Plus, unlike other cities, Minneapolis doesn't do individual inspections of the interior of houses to determine housing values. They just go by sale prices in the neighborhoods. So, if a 2 bedroom, 1 bath house with no a/c, a 1950s era furnace, leaking roof, broken windows, no copper, trashed by squatters house sells for 30k, that will affect my "assessed value", which also has an effect on what an appraiser will decide my home is worth. I say apples and oranges. MPLS and Hennepin County say too bad, so sad.

In addition, Nomi was, and remains, a hot-bed of rental ownership because property is cheap to acquire, maintenance standards are lax (sorry inspections department, I call 'em like I see 'em), and the community is historically accepting of antisocial activity. Higher housing prices make the area less desireable to such investors. A lot of what is documented on JNS is the rub that is being created by people moving into the area who are not as accepting of this status quo.

I've heard the statistic tossed around for years that when a community has more than about 25% or 30% rental property, the community becomes destabilized. Improving home ownership will not only fuel a recovery of housing prices, but it also will create safer, more stable neighborhoods and reduce crime.

It's not just about the economics. The economics of a neighborhood are one significant indicator of a neighborhood's overall health.

On the issue of property taxes, don't expect me to explain how the county figures such things, but in the time I have owned my house, it has been valued for as little as $84k and as high as $127k. At all times, the amount of property tax I have paid has remained consistent, within about $100 or so.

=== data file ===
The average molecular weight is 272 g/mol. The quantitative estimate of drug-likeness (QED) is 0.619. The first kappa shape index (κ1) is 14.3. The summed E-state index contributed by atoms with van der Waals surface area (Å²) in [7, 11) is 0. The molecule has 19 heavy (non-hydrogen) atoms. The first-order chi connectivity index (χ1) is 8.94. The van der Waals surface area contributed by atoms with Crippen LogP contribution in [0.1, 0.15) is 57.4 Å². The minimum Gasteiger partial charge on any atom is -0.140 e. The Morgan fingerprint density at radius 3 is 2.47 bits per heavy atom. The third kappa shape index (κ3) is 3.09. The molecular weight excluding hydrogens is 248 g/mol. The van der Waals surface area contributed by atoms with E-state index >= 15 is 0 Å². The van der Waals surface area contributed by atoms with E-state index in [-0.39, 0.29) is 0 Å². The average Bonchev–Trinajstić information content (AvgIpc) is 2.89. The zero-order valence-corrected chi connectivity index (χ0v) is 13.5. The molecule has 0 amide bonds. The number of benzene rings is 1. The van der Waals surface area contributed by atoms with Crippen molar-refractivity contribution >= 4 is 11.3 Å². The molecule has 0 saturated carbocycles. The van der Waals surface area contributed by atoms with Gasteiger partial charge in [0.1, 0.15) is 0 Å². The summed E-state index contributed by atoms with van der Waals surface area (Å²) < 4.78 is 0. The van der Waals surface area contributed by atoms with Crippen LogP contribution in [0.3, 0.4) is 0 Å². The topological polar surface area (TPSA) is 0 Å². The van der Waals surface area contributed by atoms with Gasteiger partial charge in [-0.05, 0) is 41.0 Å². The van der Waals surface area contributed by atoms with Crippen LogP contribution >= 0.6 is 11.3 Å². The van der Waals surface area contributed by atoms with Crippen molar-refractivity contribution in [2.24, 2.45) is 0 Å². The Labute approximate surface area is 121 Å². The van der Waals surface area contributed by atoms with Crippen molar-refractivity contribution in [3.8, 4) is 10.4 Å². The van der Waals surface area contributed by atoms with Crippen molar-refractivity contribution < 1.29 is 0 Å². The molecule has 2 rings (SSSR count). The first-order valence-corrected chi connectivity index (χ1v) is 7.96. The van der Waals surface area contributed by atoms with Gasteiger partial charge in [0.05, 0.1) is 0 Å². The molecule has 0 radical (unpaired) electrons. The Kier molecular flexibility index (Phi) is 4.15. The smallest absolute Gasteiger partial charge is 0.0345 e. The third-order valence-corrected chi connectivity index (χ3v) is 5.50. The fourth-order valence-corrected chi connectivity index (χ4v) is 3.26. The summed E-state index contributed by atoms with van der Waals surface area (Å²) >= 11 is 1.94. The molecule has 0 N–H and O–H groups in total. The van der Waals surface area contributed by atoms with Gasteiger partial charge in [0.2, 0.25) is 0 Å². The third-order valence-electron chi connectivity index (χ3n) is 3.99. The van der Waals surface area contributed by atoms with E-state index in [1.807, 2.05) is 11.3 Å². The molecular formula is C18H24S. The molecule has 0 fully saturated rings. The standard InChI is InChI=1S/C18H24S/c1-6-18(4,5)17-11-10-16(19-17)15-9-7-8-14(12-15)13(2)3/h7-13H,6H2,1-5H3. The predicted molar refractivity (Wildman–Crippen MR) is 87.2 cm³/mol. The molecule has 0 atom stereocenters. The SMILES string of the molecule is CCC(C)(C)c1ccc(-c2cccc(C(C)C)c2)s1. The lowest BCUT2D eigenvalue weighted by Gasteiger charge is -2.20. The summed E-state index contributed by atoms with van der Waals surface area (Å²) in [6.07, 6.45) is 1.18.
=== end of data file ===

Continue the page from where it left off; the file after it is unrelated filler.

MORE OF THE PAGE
Johnny Northside said...

Oh, yeah, when property values go down so do the taxes?

The taxes don't go down NEARLY as steeply as the value of the property. Sure, some folks may be able to gain something off devaluation of their homes, but it's not as advantageous, in the long run, as having your home value INCREASE.

Also, you are faced with the fact you live with the problem which caused your value to go down in the first place. So how do you put a price on THAT?


Anonymous said...

To the guy who thinks it's "good" for my property value to drop and my taxes too..

REALLY?? I have a mortgage that is four times my current market value, which means there's no way I can move except foreclosure. Not what I had in mind when I pulled together all my resources just after college to buy a house before the prices skyrocketed. What is for others a smart investment has been for me a tar pit.
It's a nice tar pit, with great neighbors, and I've created a beautiful yard that is my favorite place to be, but a financial tar pit just the same.
Oh, and my taxes? There's a limit on how much they can drop in a year too, and so far mine have only dropped by $150 a year.
And who loses when property taxes fall? Everyone! Schools get less money. Police and Fire services get less money. Minneapolis Parks get less money. Bad for everyone.

If you think dropping home values are good, I'd be happy to exchange my underwater mortgage for a more stable one, you're more than welcome to take on my tar pit!